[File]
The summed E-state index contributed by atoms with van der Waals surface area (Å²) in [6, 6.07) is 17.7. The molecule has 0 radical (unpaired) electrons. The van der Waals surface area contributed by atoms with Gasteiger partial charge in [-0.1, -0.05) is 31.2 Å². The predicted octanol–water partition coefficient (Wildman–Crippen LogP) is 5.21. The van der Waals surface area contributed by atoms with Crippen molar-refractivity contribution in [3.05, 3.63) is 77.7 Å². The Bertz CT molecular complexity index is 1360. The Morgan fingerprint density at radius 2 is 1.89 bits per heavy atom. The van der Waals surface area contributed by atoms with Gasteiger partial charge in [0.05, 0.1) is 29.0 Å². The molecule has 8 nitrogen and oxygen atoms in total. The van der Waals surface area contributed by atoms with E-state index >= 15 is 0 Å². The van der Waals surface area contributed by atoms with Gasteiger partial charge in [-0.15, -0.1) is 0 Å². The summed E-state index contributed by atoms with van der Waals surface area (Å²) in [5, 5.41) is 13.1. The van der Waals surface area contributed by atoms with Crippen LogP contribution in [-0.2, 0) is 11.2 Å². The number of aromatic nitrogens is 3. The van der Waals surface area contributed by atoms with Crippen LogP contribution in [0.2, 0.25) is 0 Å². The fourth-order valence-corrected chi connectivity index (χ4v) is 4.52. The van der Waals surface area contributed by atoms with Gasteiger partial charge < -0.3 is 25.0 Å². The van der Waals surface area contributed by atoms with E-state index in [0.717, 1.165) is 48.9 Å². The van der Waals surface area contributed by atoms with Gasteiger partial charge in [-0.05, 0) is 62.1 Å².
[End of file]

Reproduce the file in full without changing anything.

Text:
The summed E-state index contributed by atoms with van der Waals surface area (Å²) in [6, 6.07) is 17.7. The molecule has 0 radical (unpaired) electrons. The van der Waals surface area contributed by atoms with Gasteiger partial charge in [-0.1, -0.05) is 31.2 Å². The predicted octanol–water partition coefficient (Wildman–Crippen LogP) is 5.21. The van der Waals surface area contributed by atoms with Crippen molar-refractivity contribution in [3.05, 3.63) is 77.7 Å². The Bertz CT molecular complexity index is 1360. The Morgan fingerprint density at radius 2 is 1.89 bits per heavy atom. The van der Waals surface area contributed by atoms with Gasteiger partial charge in [0.05, 0.1) is 29.0 Å². The molecule has 8 nitrogen and oxygen atoms in total. The van der Waals surface area contributed by atoms with E-state index >= 15 is 0 Å². The van der Waals surface area contributed by atoms with Gasteiger partial charge in [-0.15, -0.1) is 0 Å². The summed E-state index contributed by atoms with van der Waals surface area (Å²) in [5, 5.41) is 13.1. The van der Waals surface area contributed by atoms with Crippen LogP contribution in [-0.2, 0) is 11.2 Å². The number of aromatic nitrogens is 3. The van der Waals surface area contributed by atoms with Crippen LogP contribution in [0.2, 0.25) is 0 Å². The fourth-order valence-corrected chi connectivity index (χ4v) is 4.52. The van der Waals surface area contributed by atoms with Gasteiger partial charge < -0.3 is 25.0 Å². The van der Waals surface area contributed by atoms with E-state index in [0.717, 1.165) is 48.9 Å². The van der Waals surface area contributed by atoms with Gasteiger partial charge in [-0.05, 0) is 62.1 Å².